One of the principles that I learnt during my brief experience of Mickel Therapy a few years back was that it is important to stay on top of things in order to avoid feeling any more overwhelmed than we already do by being ill. Having an accumulation of small unresolved life stressors can add up to create stress and tension in our nervous systems. That’s why it’s helpful to make a judicious list of “outstanding issues” that we want to address and whittle it down over time.
I say “judicious” because most people with CFS tend to take on too much, and and up feeling overwhelmed with the familiar feeling that there is “not enough time”. We don’t really trust in the process of life and have bought into the idea that the more we do, the more stuff we can have and the happier we will be.
The truth is that time is indeed limited and we need to choose what to focus on in our lives generally. But when I got sick a whole bunch of things that were actually important to me started to fall by the way side.
Now that I’ve whittled my “outstanding issues list” down to virtually nothing, it’s important to stay on top of things to prevent that feeling of overwhelm from coming back.
So last week when my vacuum cleaner entered its death throws with a weird revving sound and an acrid burning smell coming from the motor, I decided that I would get it fixed immediately rather than putting it off because I had other things to do. Of course I did actually have other things to do, but I figured that getting the vacuum cleaner fixed immediately would help rewrite the pattern in my brain that says that I’m overwhelmed and there isn’t enough time to do everything that I need to do.
The very next day I took my busted vacuum cleaner to the local repair shop who told me that it would cost $300 to fix; and given that it was worth $450 new, the guys at the repair shop said it wasn’t worth repairing. He was also kind enough to explain to me that vacuum cleaner salesman generally don’t tell you that bagless vacuums require a lot more maintenance in the form of filter cleaning than disposable bag cleaners do.
I was a little upset about this. This is the vacuum cleaner that I bought a few years ago when I was worried that my illness might be related to dust or mould allergies, so I specifically bought a more expensive model with a High-Efficiency Particulate Arrestance (HEPA) filter. It had more than a little emotion attached. Unfortunately I had failed to uphold my end of the bargain of loving and caring for my precious vacuum cleaner by cleaning the filters as often as was required.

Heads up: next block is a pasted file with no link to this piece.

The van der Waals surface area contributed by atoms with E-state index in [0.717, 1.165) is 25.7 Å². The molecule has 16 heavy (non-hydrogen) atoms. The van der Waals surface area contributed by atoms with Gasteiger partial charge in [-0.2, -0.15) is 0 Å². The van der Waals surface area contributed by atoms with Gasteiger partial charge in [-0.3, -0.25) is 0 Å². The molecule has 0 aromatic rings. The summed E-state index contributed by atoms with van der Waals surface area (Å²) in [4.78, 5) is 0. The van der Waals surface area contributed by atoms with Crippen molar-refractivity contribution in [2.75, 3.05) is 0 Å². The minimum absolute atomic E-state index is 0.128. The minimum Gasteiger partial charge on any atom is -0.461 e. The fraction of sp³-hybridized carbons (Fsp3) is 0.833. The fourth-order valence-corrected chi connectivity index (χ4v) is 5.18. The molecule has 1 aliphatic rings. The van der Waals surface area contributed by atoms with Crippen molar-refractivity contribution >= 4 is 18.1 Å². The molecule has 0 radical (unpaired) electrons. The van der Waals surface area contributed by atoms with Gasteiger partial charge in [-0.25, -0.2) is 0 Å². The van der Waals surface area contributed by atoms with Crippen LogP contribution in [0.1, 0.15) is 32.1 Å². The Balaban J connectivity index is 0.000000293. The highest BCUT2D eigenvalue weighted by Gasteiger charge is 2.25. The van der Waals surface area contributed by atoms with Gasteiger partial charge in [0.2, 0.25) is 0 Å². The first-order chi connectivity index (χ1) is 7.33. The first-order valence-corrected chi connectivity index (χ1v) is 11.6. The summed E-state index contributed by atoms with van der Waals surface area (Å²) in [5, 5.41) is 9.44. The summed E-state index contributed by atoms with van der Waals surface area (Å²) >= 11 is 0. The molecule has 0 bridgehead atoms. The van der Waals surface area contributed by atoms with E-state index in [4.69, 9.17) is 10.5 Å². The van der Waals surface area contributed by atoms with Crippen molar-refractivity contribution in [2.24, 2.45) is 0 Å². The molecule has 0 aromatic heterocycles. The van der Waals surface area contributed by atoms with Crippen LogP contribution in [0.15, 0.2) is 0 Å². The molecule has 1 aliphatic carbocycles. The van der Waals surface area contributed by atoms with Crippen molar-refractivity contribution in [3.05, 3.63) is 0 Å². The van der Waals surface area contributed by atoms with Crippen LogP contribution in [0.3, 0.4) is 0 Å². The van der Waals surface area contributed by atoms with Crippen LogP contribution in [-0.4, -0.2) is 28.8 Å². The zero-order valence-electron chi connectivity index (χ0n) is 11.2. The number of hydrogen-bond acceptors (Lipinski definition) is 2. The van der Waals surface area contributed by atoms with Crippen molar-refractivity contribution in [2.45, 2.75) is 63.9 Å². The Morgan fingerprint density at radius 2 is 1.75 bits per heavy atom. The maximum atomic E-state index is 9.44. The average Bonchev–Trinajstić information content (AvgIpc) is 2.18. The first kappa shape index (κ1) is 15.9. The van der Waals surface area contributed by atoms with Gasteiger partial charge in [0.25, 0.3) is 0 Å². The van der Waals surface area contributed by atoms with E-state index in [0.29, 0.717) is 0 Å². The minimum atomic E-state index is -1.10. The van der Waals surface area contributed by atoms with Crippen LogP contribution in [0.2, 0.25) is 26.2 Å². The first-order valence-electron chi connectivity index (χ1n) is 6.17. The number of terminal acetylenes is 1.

I knew that I had bought this situation on myself but I wasn’t about to just give up that easily. I jumped on eBay and found a vacuum repair shop selling the motors online for $85. I also found a video on YouTube from another vacuum cleaner repair shop showing the whole process of replacing the motor of exactly my model vacuum cleaner.
When I was a kid I used to love pulling electrical and mechanical devices apart and trying to fix them; so I figured this could be an opportunity to get back in touch with my inner child that loves to dismantle things and can sometimes even put them back together again.
Before buying a new motor I decided to dismantle the vacuum cleaner just to make sure that there wasn’t going to be any challenges that I couldn’t overcome. Like not having the right screwdriver, which turned out to be the case. Fortunately I got away a star headed screwdriver drill bit and one of the handheld wrenches from my old car toolkit.
The shop selling the motors on eBay turned out to be in the same city as me only about an hours drive away. So I drove down to pick up the motor myself and even got a few tips about how to ease the installation process.
I thoroughly cleaned the inside of the vacuum cleaner and washed the internal filters to prevent any internal dust and dirt from getting into my new motor. After waiting a couple of days for the filters to dry completely, I reassembled the vacuum cleaner and now have a reconditioned model that works just like new.
But more importantly, I’ve made another dent in my sense of overwhelm. From a practical point of view I may not be any better off than I was last week before the vacuum cleaner died, but I have a greater sense of my ability to rise to the challenges that come my way in life even when I’m not feeling 100%.
The sense of satisfaction that I have in rising to this challenge flows over into other things as well. And that’s way better than putting my broken vacuum cleaner in the “too hard basket” and just feeling overwhelmed something new has gone wrong.